falling behind China in its attempts to increase the use of English, risking squandering a key economic
advantage. The study estimates less than five per cent of the Indian population speaks English
which would mean that only about 55 million people in India will be fluent English speakers by
2010. In comparison, China adds 20 million English speakers each year as a result of new
education policies that require English to be a compulsory subject in primary schools. China had
200 million English users in 1995 and currently it has reached nearly 400 million English speakers.
The Report further says: The rate of improvement in the English language skills of the Indian
population is currently too slow to prevent India falling behind other countries which have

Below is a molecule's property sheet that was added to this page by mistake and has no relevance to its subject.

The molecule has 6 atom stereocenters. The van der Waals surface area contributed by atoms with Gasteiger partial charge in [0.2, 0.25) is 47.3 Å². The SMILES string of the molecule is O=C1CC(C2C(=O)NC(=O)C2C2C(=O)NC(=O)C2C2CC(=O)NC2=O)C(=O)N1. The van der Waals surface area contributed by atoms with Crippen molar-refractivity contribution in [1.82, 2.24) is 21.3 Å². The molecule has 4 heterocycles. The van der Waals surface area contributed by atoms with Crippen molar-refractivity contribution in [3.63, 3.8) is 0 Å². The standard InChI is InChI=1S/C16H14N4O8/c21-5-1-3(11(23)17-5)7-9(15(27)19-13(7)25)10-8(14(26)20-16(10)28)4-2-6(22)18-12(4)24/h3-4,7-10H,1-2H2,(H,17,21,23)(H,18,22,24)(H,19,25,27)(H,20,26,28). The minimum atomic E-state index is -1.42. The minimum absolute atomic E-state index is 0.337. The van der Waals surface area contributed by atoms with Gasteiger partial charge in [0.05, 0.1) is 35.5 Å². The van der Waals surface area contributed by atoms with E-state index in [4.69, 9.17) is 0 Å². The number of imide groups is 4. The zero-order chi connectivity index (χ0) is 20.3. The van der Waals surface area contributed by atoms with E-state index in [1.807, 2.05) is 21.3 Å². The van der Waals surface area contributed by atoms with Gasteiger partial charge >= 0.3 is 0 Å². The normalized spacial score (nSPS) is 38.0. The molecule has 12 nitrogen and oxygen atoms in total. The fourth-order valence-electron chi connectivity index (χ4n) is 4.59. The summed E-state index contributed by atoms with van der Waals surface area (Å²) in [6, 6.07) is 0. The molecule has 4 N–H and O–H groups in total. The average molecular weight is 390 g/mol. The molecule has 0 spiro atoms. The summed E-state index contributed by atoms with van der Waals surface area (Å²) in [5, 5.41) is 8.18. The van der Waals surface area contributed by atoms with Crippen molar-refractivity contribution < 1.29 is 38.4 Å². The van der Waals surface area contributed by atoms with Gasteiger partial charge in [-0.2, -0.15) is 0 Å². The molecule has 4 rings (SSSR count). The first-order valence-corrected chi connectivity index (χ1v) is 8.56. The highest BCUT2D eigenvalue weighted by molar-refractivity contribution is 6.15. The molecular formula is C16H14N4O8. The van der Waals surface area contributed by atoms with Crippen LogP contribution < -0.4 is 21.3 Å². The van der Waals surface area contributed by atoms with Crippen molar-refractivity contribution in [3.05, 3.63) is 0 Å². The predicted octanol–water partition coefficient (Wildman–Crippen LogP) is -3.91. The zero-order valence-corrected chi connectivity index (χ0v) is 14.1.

implemented the teaching of English in primary schools sooner, and more successfully. … Poor
English is one of the causes of Indian universities falling far short of rival countries in the quality of
teaching and research.1 In conclusion, the study says a range of approaches is required to improve
English proficiency in India, and no single method will help. Before we look at the remedies to solve
this problem, let us have a glimpse at the various methods and approaches which are critically in and
out of favour in educational programmes. ‘Grammar-Translation Method’ is the oldest method of
teaching English in India. The method emphasizes reading, writing, translation, and the conscious
learning of grammatical rules. Its primary goal is to develop literary mastery of the second language.
Memorization is the main learning strategy and students spend their class time talking about the
language instead of talking in the language. According to this method, English words, phrases, and
sentences are taught by means of word-for-word translation in to mother tongue. In the words of
O’ Grade, et al. (1993),
ELK Asia Pacific Journals – Special Issue ISBN: 978-81-930411-1-6 The curriculum requires the
memorization of paradigms, patterns, and vocabulary, with translation being used to test the